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Pathologic Mechanisms of Septic Shock

Kenneth J. Goodrum, Ph.D. OUCOM

Topics

Definitions: SIRS,sepsis,shock,MODS Morbidity/mortality of Sepsis/Shock Pathogenesis of shock Microbial triggers(endotoxin, TSSTs) Cytokine and non-cytokine mediators of SIRS and shock Pathophysiology of shock Therapy

Systemic Inflammatory Response Syndrome (SIRS)

Systemic inflammatory response to a variety of severe clinical insults manifested by 2 of the following conditions Temperature >38C or <36C Heart rate >90 beats/min Respiratory rate >20 breaths/min or PaCO2 ,<32 torr (<4.3 kPa) White blood cell count >12,000 cells/mm3, <4000 cells/mm3, or >10% immature (band) cells

Sepsis

The presence of SIRS associated with a confirmed infectious process.

Severe Sepsis

Sepsis with either hypotension or systemic manifestations of hypoperfusion


Lactic acidosis, oliguria, altered mental status

Septic Shock

Sepsis with hypotension despite adequate fluid resuscitation, associated with hypoperfusion abnormalities

Multiple Organ Dysfunction Syndrome (MODS)

Progressive distant organ failure (initially uninvolved) following severe infectious or noninfectious insults (severe burn, multiple trauma, shock, acute pancreatitis)

Morbidity/Mortality of Sepsis and Septic Shock


Leading cause of death in noncoronary ICU patients 500,000 episodes sepsis/year in U.S. (35% crude mortality) 200,000 cases septic shock (40% of sepsis cases) (40-70% mortality) 40% hospital deaths after injury due to MODS

Pathogenesis of Shock
In fec t i ous or non i nfec t i ous t r i gger s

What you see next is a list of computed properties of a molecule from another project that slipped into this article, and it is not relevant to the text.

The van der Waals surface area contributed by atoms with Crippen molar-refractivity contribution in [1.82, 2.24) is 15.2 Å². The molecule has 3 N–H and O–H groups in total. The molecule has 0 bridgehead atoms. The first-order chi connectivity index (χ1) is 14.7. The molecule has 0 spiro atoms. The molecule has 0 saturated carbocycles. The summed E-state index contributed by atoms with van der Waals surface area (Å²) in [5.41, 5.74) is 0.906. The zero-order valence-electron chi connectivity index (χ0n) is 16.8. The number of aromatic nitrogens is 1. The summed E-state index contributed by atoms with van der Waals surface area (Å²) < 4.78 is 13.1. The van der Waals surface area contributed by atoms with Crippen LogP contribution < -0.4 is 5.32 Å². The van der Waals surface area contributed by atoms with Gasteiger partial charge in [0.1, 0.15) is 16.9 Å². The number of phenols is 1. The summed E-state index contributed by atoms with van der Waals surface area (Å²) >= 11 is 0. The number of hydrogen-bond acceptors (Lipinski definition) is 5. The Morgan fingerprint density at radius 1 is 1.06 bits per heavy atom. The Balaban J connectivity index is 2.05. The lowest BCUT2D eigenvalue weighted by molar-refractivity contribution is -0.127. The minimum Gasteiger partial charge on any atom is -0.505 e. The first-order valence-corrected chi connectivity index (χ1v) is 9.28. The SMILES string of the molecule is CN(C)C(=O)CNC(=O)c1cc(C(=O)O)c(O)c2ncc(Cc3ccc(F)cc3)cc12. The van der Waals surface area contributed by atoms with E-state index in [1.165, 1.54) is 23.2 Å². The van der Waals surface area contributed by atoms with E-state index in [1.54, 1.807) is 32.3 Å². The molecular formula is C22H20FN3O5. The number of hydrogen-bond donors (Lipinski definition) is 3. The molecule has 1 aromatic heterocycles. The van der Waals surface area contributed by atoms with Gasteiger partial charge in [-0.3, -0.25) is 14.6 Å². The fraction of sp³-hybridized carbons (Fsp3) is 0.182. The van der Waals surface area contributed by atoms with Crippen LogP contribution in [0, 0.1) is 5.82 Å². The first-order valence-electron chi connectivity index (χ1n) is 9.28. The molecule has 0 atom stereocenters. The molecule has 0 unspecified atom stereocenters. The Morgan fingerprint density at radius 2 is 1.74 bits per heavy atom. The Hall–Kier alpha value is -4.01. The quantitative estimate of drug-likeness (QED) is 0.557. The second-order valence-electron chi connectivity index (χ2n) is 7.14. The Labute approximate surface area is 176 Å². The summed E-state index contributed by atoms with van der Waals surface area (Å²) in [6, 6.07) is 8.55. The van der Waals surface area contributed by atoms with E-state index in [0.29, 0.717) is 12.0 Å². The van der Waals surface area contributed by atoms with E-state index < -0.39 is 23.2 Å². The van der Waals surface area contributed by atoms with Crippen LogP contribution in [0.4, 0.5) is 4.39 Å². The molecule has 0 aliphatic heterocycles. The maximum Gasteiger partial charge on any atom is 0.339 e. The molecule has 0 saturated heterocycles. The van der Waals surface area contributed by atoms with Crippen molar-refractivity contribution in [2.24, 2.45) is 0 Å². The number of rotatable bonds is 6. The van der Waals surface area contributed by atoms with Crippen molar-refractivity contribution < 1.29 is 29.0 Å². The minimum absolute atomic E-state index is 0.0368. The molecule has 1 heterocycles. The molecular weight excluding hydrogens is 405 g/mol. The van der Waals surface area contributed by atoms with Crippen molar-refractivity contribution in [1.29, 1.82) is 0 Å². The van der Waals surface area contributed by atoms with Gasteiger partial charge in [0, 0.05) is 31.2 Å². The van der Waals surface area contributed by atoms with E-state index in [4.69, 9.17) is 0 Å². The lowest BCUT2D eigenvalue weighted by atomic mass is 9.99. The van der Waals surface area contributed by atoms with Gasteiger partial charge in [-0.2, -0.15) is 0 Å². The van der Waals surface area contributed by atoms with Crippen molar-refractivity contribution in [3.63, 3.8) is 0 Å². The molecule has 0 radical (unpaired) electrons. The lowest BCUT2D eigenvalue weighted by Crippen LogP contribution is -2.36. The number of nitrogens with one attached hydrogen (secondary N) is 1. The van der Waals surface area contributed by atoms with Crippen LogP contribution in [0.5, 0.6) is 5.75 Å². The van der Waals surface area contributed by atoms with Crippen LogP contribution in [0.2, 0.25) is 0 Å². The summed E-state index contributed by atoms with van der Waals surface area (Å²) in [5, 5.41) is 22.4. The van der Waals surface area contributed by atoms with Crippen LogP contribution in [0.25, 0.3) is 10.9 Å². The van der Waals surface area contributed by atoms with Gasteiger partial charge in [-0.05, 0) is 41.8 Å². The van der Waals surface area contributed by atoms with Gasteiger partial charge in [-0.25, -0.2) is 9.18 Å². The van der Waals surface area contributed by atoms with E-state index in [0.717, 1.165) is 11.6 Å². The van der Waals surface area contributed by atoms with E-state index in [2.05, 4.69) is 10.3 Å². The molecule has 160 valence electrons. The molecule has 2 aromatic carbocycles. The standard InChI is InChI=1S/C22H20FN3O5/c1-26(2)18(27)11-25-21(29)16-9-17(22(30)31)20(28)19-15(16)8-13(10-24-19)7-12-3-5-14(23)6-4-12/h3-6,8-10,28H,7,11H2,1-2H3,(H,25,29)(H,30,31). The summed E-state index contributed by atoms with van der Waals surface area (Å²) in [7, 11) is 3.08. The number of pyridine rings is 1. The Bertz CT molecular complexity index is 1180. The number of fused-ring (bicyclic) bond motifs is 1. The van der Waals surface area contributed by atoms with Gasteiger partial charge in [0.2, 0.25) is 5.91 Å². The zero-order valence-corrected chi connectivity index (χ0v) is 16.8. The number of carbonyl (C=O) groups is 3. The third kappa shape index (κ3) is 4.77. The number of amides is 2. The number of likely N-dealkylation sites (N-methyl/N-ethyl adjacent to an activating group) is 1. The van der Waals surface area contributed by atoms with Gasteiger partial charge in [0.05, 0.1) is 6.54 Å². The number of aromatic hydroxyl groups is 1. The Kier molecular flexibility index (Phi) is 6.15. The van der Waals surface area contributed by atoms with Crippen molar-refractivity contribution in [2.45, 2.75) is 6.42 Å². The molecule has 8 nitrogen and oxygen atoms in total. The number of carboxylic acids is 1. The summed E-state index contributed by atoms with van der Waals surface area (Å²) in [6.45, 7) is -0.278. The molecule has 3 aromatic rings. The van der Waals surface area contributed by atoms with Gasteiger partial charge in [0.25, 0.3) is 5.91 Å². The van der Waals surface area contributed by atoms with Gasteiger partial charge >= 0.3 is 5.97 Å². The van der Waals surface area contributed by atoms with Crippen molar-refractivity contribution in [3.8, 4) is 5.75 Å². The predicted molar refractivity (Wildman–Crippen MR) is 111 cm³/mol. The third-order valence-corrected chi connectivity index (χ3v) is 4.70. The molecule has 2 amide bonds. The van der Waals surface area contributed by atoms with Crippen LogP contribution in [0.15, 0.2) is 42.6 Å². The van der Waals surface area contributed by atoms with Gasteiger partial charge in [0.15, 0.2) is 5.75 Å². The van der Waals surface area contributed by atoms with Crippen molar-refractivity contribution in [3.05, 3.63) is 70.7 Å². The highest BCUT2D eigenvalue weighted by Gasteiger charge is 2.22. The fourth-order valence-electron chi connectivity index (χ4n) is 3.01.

Cytoki ne and in f l ammat o ry mediat o r cascade

Card i ac dysfunc t i on and microvascu la ri n ju ry

Hypot ens ion and shock

Some Characteristics of Septic Shock


Systemic vasodilation and hypotension Tachycardia; depressed contractility Vascular leakage and edema; hypovolemia Compromised nutrient blood flow to organs Disseminated intravascular coagulation Abnormal blood gases and acidosis Respiratory distress and multiple organ failure

Microbial Triggers

Gram-negative bacteria:lipopolysaccharide Gram-positive bacteria:


Lipoteichoic acid/cell wall muramyl peptides Superantigens

Staphylocococal Toxic Shock Syndrome Toxin, TSST Streptococcal pyrogenic exotoxin, SPE

Bacterial-Mediated Sepsis
Bacteria
Gram()

LPS + LBP +

Macrophage
CD14

death
Gram(+) LTA

TLR2 TLR4

LBP = LPS-Binding Protein LPS = Lipopolysaccharide LTA=Lipoteichoic acid LTA TLR= TLR Toll-like receptor

Mediators of Inflammation

Superant i gen act ivat ion o f T Lymphocytes

TcR V V TSST-1

M HC c la s sI I

Gram-nega t i ve o r gan i s m LPS ( endo t ox in )

IL-2 IFN- Tlymphocyt e Superan t igen Exotox in

Macrophage

Gram-pos i t i ve o rgan i sm

In t e r l euk in 1 Tumor nec r os i s f ac t or -

EFFECTS OF EX CESS CYT O KINE RELEASE Pr imary med ia to r s( IL1 , TNF)


Endo t he l i a l / Leukocy te molecu la ra c t iva t i on Secondary mediat o r s( N O,PAF, PG, LT,IL )

Vasodi l a t i on,c ap i l l a ry l e ak , endo the l i a l damage

Shock

MODS

Dea th

IL-1 and TNF activities

Synergistically induce genes in endothelial cells and monocytes/macrophages


iNOSNO (vasodilation, pulmonary artery pressure, cardiac output) PLA2PAF(hypotension) COX-2PGE2 (fever,pain)

IL-1 and TNF activities(cont.)

Synergistically induce genes in endothelial cells and monocytes/macrophages


Adhesion molecules (leukocyte adhesion/activation Other Cytokines (Acute phase proteins, recruits new phagocytes)

IL-1 and TNF activities(cont.)

Cachexia (lipoprotein lipase, disrupts glucose metabolism Activates coagulation (intravascular thrombi, DIC, tissue factor, activated factor X, TFPI, activated protein C)